I'm back with another week of Project 52. Continuing to work from David DuChemin's book "The Visual Toolbox", this week's lesson is Learning to Isolate. When making an image, it's as important to decide what's going to be included in the photograph as it is what's not going to be included. David covers a couple of different ways we can do this.
The first is to consider our point of view. Sometimes just shifting our feet a few steps in any direction can change what is and is not include in the background, thus isolating a subject.
The second is to consider which lens to use. A wide angle lens used closer to your subject makes it more prominent in the image, and the background more diminished.
The third is motion. When your subject is in sharp focus against a blurred background, it makes the focus of the image the subject and the background less dominating.
There are other ways to create isolation in creating compelling images, but these will be covered in future lessons. When I think of isolating my subject, I never considered using a wide angle lens and changing my point of view. So for this assignment, I went out and did just that. I took Izzy to a park with a creek. Since it's winter, it's much too cold to get in the water, so I had her stand along the edge. I got down low, really low, and shot wide just a short distance in front of her. My intention was to make her larger and have the background be less prominent. While I was successful in executing this, I think there are too many elements in my background to really make this a compelling image. I'm glad I tried though. It's something I will consider in the future when I want to isolate my subject.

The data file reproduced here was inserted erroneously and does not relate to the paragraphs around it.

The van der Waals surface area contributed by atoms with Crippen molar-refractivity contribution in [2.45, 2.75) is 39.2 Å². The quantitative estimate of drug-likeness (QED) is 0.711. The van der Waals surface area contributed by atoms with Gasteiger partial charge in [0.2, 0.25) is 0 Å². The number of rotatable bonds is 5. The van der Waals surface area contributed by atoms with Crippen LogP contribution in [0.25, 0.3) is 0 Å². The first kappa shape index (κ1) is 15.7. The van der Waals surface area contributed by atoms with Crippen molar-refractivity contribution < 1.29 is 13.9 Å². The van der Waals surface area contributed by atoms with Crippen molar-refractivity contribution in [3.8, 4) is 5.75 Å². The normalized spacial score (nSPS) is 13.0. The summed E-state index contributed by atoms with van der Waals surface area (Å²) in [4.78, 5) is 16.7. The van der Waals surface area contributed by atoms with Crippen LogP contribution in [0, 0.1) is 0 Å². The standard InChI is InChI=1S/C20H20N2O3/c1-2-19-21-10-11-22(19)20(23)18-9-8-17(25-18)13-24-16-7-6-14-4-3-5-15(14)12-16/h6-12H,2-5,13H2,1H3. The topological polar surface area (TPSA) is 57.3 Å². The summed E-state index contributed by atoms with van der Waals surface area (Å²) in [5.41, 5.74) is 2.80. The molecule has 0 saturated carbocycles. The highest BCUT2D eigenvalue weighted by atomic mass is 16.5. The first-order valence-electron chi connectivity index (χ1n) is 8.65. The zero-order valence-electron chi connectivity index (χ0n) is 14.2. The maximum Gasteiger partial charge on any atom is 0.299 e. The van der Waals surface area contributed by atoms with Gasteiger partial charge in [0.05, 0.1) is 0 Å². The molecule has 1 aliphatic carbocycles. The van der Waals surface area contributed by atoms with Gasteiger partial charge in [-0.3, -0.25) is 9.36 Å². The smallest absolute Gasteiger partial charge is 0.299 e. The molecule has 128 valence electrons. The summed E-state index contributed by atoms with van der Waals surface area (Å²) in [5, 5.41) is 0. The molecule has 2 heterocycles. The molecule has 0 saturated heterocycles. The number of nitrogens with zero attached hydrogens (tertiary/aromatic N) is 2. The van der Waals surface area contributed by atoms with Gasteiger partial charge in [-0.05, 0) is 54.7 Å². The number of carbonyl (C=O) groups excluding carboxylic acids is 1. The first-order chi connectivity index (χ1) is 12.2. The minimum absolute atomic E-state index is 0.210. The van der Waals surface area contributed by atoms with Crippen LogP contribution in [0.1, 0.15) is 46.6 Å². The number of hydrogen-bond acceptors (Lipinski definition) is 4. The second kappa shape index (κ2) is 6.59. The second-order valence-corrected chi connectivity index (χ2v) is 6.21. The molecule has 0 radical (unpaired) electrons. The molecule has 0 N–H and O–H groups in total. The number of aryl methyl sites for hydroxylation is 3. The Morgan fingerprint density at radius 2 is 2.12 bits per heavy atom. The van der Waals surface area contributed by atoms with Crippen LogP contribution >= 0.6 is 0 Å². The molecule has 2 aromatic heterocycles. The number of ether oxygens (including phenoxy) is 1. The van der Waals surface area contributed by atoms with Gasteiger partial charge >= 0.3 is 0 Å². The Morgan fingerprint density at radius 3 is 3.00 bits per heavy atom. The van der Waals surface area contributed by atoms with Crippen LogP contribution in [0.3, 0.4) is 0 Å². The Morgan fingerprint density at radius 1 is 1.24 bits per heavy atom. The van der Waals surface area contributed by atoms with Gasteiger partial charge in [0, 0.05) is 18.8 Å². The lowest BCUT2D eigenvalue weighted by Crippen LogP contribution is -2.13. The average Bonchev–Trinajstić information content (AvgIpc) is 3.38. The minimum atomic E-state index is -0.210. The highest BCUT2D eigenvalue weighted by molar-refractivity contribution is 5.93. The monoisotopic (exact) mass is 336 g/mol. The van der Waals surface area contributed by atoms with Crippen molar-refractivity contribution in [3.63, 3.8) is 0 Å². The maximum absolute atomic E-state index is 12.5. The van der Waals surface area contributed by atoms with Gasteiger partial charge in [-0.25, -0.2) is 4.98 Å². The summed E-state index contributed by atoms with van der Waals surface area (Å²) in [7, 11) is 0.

Now, go see how everyone else isolated their subjects, starting with See Spot Run Photography, Charlotte NC. Keep clicking on all the links until you get back here.